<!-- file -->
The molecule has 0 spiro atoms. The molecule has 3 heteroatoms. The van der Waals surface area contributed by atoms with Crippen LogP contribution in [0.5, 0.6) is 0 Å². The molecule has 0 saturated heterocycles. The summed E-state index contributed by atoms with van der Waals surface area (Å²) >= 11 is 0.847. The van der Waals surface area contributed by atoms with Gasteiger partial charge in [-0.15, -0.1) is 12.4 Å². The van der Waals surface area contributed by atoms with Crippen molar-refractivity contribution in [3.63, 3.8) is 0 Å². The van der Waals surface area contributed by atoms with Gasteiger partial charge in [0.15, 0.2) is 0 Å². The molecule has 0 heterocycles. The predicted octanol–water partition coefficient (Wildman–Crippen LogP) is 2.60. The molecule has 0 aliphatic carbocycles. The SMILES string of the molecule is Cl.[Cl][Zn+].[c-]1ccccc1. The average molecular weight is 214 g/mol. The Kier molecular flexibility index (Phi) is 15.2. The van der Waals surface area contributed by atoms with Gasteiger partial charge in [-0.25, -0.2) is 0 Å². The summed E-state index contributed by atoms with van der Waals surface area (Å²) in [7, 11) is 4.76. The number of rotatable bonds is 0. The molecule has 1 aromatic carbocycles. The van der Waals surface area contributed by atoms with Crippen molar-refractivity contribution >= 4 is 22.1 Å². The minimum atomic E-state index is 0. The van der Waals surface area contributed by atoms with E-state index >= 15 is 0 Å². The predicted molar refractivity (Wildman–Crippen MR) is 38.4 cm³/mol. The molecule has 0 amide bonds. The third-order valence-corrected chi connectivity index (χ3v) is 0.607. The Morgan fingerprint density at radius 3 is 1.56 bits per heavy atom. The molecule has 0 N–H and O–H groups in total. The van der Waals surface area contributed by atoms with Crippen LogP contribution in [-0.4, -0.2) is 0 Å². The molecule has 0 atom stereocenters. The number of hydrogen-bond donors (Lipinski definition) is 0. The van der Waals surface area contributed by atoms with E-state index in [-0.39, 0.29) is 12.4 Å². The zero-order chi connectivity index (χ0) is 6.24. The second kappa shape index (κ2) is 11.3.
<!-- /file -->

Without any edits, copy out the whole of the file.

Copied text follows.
The molecule has 0 spiro atoms. The molecule has 3 heteroatoms. The van der Waals surface area contributed by atoms with Crippen LogP contribution in [0.5, 0.6) is 0 Å². The molecule has 0 saturated heterocycles. The summed E-state index contributed by atoms with van der Waals surface area (Å²) >= 11 is 0.847. The van der Waals surface area contributed by atoms with Gasteiger partial charge in [-0.15, -0.1) is 12.4 Å². The van der Waals surface area contributed by atoms with Crippen molar-refractivity contribution in [3.63, 3.8) is 0 Å². The van der Waals surface area contributed by atoms with Gasteiger partial charge in [0.15, 0.2) is 0 Å². The molecule has 0 heterocycles. The predicted octanol–water partition coefficient (Wildman–Crippen LogP) is 2.60. The molecule has 0 aliphatic carbocycles. The SMILES string of the molecule is Cl.[Cl][Zn+].[c-]1ccccc1. The average molecular weight is 214 g/mol. The Kier molecular flexibility index (Phi) is 15.2. The van der Waals surface area contributed by atoms with Gasteiger partial charge in [-0.25, -0.2) is 0 Å². The summed E-state index contributed by atoms with van der Waals surface area (Å²) in [7, 11) is 4.76. The number of rotatable bonds is 0. The molecule has 1 aromatic carbocycles. The van der Waals surface area contributed by atoms with Crippen molar-refractivity contribution >= 4 is 22.1 Å². The minimum atomic E-state index is 0. The van der Waals surface area contributed by atoms with E-state index >= 15 is 0 Å². The predicted molar refractivity (Wildman–Crippen MR) is 38.4 cm³/mol. The molecule has 0 amide bonds. The third-order valence-corrected chi connectivity index (χ3v) is 0.607. The Morgan fingerprint density at radius 3 is 1.56 bits per heavy atom. The molecule has 0 N–H and O–H groups in total. The van der Waals surface area contributed by atoms with Crippen LogP contribution in [-0.4, -0.2) is 0 Å². The molecule has 0 atom stereocenters. The number of hydrogen-bond donors (Lipinski definition) is 0. The van der Waals surface area contributed by atoms with E-state index in [-0.39, 0.29) is 12.4 Å². The zero-order chi connectivity index (χ0) is 6.24. The second kappa shape index (κ2) is 11.3.